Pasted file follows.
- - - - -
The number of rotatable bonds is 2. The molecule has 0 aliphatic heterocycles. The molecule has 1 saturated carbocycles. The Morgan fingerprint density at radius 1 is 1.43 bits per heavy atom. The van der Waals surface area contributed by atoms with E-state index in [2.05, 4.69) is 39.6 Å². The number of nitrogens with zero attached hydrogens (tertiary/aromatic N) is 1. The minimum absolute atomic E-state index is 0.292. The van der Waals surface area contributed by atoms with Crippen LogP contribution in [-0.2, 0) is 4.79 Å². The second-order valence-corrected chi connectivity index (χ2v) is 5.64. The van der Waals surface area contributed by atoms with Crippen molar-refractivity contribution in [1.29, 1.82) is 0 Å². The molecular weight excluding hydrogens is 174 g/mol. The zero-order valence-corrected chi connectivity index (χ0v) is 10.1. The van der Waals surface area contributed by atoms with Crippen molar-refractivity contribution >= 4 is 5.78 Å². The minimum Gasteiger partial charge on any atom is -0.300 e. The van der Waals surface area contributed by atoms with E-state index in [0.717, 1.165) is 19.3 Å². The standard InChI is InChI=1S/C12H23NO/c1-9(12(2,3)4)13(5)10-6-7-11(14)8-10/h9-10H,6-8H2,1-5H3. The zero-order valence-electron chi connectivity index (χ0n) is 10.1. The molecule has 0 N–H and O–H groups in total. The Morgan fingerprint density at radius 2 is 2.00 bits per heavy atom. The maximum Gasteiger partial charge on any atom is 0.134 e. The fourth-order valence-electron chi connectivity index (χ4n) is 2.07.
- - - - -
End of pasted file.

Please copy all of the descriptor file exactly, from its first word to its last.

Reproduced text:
The number of rotatable bonds is 2. The molecule has 0 aliphatic heterocycles. The molecule has 1 saturated carbocycles. The Morgan fingerprint density at radius 1 is 1.43 bits per heavy atom. The van der Waals surface area contributed by atoms with E-state index in [2.05, 4.69) is 39.6 Å². The number of nitrogens with zero attached hydrogens (tertiary/aromatic N) is 1. The minimum absolute atomic E-state index is 0.292. The van der Waals surface area contributed by atoms with Crippen LogP contribution in [-0.2, 0) is 4.79 Å². The second-order valence-corrected chi connectivity index (χ2v) is 5.64. The van der Waals surface area contributed by atoms with Crippen molar-refractivity contribution in [1.29, 1.82) is 0 Å². The molecular weight excluding hydrogens is 174 g/mol. The zero-order valence-corrected chi connectivity index (χ0v) is 10.1. The van der Waals surface area contributed by atoms with Crippen molar-refractivity contribution >= 4 is 5.78 Å². The minimum Gasteiger partial charge on any atom is -0.300 e. The van der Waals surface area contributed by atoms with E-state index in [0.717, 1.165) is 19.3 Å². The standard InChI is InChI=1S/C12H23NO/c1-9(12(2,3)4)13(5)10-6-7-11(14)8-10/h9-10H,6-8H2,1-5H3. The zero-order valence-electron chi connectivity index (χ0n) is 10.1. The molecule has 0 N–H and O–H groups in total. The Morgan fingerprint density at radius 2 is 2.00 bits per heavy atom. The maximum Gasteiger partial charge on any atom is 0.134 e. The fourth-order valence-electron chi connectivity index (χ4n) is 2.07.